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September is School Attendance Awareness Month

Posted Date: 09/05/2019

The Oklahoma State Department of Education (OSDE) has joined a nationwide initiative celebrating Attendance Awareness Month this September. The campaign seeks to emphasize the value of regular school attendance and reduce chronic absenteeism in the new school year.

“Attendance is critical to academic success,” said State Superintendent of Public Instruction Joy Hofmeister. “If we can ensure our students are taking full advantage of instructional time, we can narrow the achievement gap, reduce dropout rates and become a Top 10 state in high school graduation. But we must begin by highlighting the importance of attendance in early elementary grades. None of our efforts to improve outcomes will matter if kids aren’t in school, whether they are kindergartners or high school seniors.”

Chronic absenteeism represents lost instructional time for students. In Oklahoma and many other states, chronic absenteeism is defined as missing 10 percent of the school year for any reason. Oklahoma and 37 other states are using chronic absenteeism as the school quality or student success indicator in their state accountability systems required under the Every Student Succeeds Act (ESSA).

Research shows that missing school days is a strong early warning indicator that students are at risk for falling behind academically. Students who are chronically absent in third grade are much less likely to read on grade level. Similarly, students who are chronically absent in middle school are more likely to drop out of high school.

Good attendance

Schools and districts can have an impact on student absenteeism rates by building a culture around good attendance and establishing meaningful relationships with students and families.

“Oklahoma has made great strides in ensuring we are working with strong data to inform local decision-making and practice,” said Hofmeister. “Oklahoma schools, families and community partners must continue to work together to identify and work to correct the root causes of chronic absenteeism if we hope to decrease chronic absenteeism and, more importantly, lift academic outcomes for all students.”

Attendance Works, a national initiative that works to build public awareness around the importance of regular school attendance, suggests simple ways community partners can support local school attendance efforts:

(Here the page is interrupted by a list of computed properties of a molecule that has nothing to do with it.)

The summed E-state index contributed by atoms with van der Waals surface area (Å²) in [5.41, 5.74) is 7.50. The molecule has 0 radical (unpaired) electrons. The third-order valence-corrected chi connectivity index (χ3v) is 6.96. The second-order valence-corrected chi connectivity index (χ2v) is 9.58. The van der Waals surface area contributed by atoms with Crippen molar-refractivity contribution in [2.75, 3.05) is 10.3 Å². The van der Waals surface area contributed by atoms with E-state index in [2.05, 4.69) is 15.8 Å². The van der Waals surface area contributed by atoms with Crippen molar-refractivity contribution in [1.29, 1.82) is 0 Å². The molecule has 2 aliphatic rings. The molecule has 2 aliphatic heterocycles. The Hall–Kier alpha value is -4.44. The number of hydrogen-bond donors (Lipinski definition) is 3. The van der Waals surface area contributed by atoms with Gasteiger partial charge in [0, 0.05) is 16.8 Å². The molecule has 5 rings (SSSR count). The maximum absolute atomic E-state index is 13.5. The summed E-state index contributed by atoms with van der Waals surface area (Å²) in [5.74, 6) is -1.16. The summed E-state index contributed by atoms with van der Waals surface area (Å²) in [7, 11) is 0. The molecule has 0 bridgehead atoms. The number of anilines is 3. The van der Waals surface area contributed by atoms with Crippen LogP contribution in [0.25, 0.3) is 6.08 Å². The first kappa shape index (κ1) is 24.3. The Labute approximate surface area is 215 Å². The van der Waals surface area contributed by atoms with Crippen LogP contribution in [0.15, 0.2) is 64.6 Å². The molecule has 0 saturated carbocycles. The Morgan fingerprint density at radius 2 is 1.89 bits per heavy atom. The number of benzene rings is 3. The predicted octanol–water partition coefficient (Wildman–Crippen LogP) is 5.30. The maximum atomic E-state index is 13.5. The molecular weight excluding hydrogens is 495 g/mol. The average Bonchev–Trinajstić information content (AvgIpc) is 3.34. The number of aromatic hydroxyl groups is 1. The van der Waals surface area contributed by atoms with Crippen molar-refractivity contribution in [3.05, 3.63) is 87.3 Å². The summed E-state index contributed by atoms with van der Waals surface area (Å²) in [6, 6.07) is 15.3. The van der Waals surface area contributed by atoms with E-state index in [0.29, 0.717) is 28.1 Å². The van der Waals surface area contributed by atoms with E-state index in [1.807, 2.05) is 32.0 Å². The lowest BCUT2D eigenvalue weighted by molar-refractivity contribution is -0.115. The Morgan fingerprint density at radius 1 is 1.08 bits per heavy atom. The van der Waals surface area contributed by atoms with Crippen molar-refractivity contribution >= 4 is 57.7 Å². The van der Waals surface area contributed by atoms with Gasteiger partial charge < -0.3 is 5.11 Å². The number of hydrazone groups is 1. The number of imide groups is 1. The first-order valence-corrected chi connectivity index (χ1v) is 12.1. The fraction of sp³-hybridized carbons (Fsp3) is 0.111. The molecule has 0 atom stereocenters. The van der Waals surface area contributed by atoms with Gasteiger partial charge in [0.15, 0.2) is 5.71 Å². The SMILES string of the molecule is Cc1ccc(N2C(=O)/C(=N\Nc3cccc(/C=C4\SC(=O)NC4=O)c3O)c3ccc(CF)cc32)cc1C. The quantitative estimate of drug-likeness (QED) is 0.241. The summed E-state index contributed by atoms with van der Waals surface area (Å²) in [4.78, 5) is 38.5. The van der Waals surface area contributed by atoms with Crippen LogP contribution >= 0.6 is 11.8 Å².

• Faith leaders can educate their congregations about the importance of school attendance and recognize students and families who have improved attendance.

• Business leaders can encourage employees to serve as attendance “buddies” for chronically absent students and nurture a culture of attendance by working with schools to provide incentives for improved attendance.

• Health care providers can encourage families to make medical appointments for school-aged children before or after school and partner with local schools to address chronic health issues in the school community.

The OSDE Chronic Absenteeism web page ( includes resources to support schools, families and communities as they work together to improve attendance. Resources include best practices for schools, attendance toolkits, local success stories, sample presentations, parent handouts and more.

Visit Attendance Works ( for additional resources and information about Attendance Awareness Month.


District Announcements

National Hispanic Heritage Month

Union Public Schools joins the nation in observing National Hispanic Heritage Month.

Each year, Americans observe National Hispanic Heritage Month from September 15 to October 15, by celebrating the histories, cultures and contributions of American citizens whose ancestors came from Spain, Mexico, the Caribbean and Central and South America. Learn more here.

National Hispanic Heritage Month

Red Ribbon Week

Red Ribbon Week, which is celebrated annually October 23-31, is the nation’s oldest and largest drug prevention awareness program. Union Public Schools will host a myriad of activities during this time to raise awareness as well.

Red Ribbon Week was started after the death of Drug Enforcement Administration (DEA) Special Agent Enrique “Kiki” Camarena, who in 1985 was brutally tortured and murdered by drug traffickers he was investigating in Mexico.  As a tribute to SA Camarena, high school friend, Henry Lozano and Congressman Duncan Hunter, created “Camarena Clubs” and the wearing of a red ribbon to show their oppositions to drugs.

Union school sites will host activities ranging from special assemblies, special dress-up days to classroom activities that address the concerns related to illicit drugs.

Red Ribbon Week, which is celebrated annually October 23-31, is the nation’s oldest and largest drug prevention awareness program. Union Public Schools will host a myriad of activities during this time to raise awareness as well.

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Contact Information

Union Public Schools
8506 E. 61st Street
Tulsa, Oklahoma 74133
Phone: 918-357-4321

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